First Nations engagement

The Limestone Coast Landscape Board acknowledges and respects the traditional owners of the ancestral lands of the region. We acknowledge elders past and present and we respect the deep feelings of attachment and relationship of Aboriginal peoples to country.

The Limestone Coast Landscape Board is working collaboratively with First Nations on the back of a sixteen year working relationship between South East Aboriginal Focus Group and the South East Natural Resources Management Board. The South East Aboriginal Focus Group has provided support and knowledge in relation to environmental planning and practical on-ground activities across the region since 2004. The Board is also collaborating with three other Landscape regions to work with Ngarrindjeri Community and their Native Title area in the upper part of the region.

To further enhance the respectful and strong relationship that has been developed with First Nations across the region the Board has embraced the Lartara-Wirkeri cultural governance framework developed with the South East Aboriginal Focus Group as a tool of working appropriately with all First Nations people to create change and explore opportunities within our organisation.

Statement of Commitment

Walking Together Statement

The Walking Together Statement reflects the Limestone Coast Landscape Board's commitment to embedding First Nations knowledge into our work and providing opportunities to work together in sustainable landscape management. The statement reflects the South East Aboriginal Focus Group's Lartara-Wirkeri cultural governance framework which promotes best practice around cultural outcomes in caring for our regional landscapes.

The Limestone Coast Landscape Board commissioned an artwork to be used on the Walking Together Statement. Commissioned artist Marie Clarke, is a proud Wemba Wemba, Wergaia, Gunditjmara woman who was born at and lives in Bordertown, South Australia. Marie reconnected with her artistic background through her time spent producing the art piece. Marie describes the round canvas as displaying the flow on effect, the cycles of nature and life, the continuum of earth and universe, along with First Nations peoples' connection to the environment.

To view the Limestone Coast Landscape Board Walking Together Statement click here.

Walking Together Statement

South East Aboriginal Focus Group and Lartara-Wirkeri Cultural Governance

The South East Aboriginal Focus Group meets regularly to apply their cultural knowledge to various environmental issues across the Limestone Coast region and also champion support for the Aboriginal managed lands.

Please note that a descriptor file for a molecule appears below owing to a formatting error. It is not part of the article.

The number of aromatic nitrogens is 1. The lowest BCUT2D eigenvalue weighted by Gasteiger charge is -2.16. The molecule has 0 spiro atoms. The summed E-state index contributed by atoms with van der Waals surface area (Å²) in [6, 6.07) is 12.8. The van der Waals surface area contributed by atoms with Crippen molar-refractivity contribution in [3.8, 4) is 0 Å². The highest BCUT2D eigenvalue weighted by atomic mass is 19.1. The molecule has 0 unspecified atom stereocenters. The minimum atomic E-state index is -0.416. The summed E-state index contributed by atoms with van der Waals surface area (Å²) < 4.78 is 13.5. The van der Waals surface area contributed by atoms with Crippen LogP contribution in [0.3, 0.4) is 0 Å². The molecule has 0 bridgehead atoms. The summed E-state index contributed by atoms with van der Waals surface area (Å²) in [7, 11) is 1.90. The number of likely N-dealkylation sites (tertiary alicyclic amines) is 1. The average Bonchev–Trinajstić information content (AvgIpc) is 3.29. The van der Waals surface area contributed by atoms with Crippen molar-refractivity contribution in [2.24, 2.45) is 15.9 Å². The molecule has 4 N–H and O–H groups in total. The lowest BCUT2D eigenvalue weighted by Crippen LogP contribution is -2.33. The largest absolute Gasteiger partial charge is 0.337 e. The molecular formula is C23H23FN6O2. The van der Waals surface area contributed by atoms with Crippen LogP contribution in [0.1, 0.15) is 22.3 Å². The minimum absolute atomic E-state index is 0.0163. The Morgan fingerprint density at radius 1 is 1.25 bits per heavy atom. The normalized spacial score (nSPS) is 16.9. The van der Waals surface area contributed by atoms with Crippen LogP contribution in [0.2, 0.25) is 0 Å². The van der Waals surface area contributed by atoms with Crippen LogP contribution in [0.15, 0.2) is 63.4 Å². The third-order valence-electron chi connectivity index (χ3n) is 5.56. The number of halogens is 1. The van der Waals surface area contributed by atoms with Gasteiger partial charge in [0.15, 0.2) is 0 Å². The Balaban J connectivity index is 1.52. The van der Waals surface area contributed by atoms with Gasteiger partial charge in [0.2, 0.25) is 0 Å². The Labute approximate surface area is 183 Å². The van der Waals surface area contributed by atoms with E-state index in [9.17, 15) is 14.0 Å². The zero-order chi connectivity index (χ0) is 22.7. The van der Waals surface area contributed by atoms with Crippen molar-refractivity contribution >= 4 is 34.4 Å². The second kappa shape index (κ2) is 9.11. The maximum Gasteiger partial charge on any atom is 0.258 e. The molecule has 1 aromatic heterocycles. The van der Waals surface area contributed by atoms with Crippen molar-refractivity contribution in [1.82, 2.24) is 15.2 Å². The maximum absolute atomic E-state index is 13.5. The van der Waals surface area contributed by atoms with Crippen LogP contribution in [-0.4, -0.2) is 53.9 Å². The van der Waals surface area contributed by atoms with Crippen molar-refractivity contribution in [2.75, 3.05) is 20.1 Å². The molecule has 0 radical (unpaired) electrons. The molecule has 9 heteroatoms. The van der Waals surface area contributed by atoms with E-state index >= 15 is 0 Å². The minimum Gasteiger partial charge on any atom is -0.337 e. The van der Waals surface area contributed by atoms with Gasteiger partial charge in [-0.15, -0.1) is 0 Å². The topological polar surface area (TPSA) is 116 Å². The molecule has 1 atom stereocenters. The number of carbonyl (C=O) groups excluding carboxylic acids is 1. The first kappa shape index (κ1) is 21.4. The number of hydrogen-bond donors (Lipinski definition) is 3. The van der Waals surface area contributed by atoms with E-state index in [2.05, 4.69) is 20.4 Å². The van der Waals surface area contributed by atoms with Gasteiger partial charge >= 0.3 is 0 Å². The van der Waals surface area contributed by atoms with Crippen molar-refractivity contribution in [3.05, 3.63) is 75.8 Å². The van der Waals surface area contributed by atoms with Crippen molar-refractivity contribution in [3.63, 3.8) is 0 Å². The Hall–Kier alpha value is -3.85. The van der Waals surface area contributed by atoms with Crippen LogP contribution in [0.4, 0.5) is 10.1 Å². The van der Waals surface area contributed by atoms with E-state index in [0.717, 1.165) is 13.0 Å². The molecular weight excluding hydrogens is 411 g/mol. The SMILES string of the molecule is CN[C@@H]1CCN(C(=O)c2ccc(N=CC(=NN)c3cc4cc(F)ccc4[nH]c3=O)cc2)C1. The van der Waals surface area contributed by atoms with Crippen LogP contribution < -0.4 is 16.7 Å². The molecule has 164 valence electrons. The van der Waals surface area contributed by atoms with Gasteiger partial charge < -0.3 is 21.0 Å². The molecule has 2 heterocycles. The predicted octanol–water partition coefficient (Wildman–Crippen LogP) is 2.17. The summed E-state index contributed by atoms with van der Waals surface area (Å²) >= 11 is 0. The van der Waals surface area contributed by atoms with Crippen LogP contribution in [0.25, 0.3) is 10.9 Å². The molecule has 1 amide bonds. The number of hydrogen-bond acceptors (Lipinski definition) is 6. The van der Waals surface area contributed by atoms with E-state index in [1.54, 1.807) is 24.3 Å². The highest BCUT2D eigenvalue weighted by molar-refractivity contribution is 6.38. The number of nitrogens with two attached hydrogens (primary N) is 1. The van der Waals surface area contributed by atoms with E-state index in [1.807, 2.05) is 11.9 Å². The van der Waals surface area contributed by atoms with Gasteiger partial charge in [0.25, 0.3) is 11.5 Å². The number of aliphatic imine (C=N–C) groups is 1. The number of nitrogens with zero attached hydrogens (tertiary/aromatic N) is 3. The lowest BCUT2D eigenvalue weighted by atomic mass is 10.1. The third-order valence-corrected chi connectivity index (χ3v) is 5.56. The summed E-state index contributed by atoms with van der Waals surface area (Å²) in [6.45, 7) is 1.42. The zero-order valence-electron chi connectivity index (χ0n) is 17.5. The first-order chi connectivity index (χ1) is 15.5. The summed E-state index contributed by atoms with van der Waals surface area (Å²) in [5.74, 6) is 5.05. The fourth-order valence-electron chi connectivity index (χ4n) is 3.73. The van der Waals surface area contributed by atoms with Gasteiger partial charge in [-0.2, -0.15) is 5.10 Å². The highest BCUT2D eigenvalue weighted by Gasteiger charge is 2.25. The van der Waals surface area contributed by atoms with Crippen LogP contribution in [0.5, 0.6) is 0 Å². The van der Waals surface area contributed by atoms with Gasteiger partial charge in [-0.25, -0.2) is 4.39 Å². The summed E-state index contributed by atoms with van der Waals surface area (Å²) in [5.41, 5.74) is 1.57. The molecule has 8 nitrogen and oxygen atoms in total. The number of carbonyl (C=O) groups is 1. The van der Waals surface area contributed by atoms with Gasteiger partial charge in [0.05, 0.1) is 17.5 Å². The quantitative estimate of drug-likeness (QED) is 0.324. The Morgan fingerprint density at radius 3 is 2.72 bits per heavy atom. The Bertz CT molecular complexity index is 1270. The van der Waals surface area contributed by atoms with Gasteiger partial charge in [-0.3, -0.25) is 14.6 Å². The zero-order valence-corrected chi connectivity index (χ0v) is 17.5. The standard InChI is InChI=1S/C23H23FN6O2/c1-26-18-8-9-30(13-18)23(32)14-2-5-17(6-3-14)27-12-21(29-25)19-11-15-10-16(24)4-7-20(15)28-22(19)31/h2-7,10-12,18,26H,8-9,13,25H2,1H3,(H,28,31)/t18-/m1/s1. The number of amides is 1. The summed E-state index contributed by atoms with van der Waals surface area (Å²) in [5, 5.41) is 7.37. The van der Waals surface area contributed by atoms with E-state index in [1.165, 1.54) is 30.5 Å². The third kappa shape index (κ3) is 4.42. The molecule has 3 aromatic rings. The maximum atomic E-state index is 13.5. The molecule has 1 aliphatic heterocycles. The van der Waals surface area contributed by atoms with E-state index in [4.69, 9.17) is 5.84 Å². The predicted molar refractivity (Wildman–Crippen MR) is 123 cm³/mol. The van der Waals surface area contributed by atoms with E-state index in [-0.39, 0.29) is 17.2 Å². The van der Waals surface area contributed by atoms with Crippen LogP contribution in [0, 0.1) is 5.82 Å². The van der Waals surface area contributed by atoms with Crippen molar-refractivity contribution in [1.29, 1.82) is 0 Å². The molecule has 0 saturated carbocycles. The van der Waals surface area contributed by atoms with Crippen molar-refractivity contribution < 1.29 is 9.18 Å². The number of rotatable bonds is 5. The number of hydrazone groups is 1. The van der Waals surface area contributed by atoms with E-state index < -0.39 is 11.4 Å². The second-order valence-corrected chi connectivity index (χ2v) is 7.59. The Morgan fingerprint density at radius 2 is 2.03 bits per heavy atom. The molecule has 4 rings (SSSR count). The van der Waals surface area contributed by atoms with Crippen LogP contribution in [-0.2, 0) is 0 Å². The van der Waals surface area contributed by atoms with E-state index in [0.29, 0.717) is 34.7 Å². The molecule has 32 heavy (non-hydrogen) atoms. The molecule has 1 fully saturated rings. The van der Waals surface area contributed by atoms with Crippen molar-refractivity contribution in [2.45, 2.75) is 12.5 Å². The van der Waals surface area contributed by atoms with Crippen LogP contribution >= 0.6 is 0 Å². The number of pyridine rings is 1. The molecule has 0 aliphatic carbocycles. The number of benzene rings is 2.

In 2008 the Group began their journey to revive cultural governance framework as a way of securing ownership of culture in a highly modified landscape. Lartara-Wirkeri translates to sticks-three and is a contemporary application of the ancient form of communication and organisation. The three sticks represent different stages of engagement to process. Song & Dance (We will celebrate when…), Ceremony & Talk (Plan together…) and Hunt & Gather (Do Together…). The framework respects ancestors and uses cultural symbology to promote First Nation autonomy.

In 2015 the Lartara-Wirkeri Cultural Governance framework developed into a cultural governance agreement between the South East Aboriginal Focus Group and Burrandies Aboriginal Corporation. This agreement maps out a working relationship where the South East Aboriginal Focus Group provide the cultural knowledge in decision making for their projects and Burrandies provide the business delivery mechanism to undertake fee for service works and program delivery.

To find out more about Burrandies Cultural Connections visit their facebook page -

Yarning the South East Seasons

This project connects land holders with the South East Aboriginal Focus Group representatives and the Limestone Coast Landscape Board staff where they can share stories and knowledge about land use and management. Whilst, respecting and protecting cultural heritage.

Check out the clip below to find out more information about the Yarning the South East Season's project.

Partnering across the state

Nine landscape boards have made a strong commitment to reconciliation and to strengthening partnerships with First Nations across the state by signing Landscape SA’s historic “Aboriginal and Torres Strait Islander Statement of Commitment”.

To view the state-wide statement of commitment please click here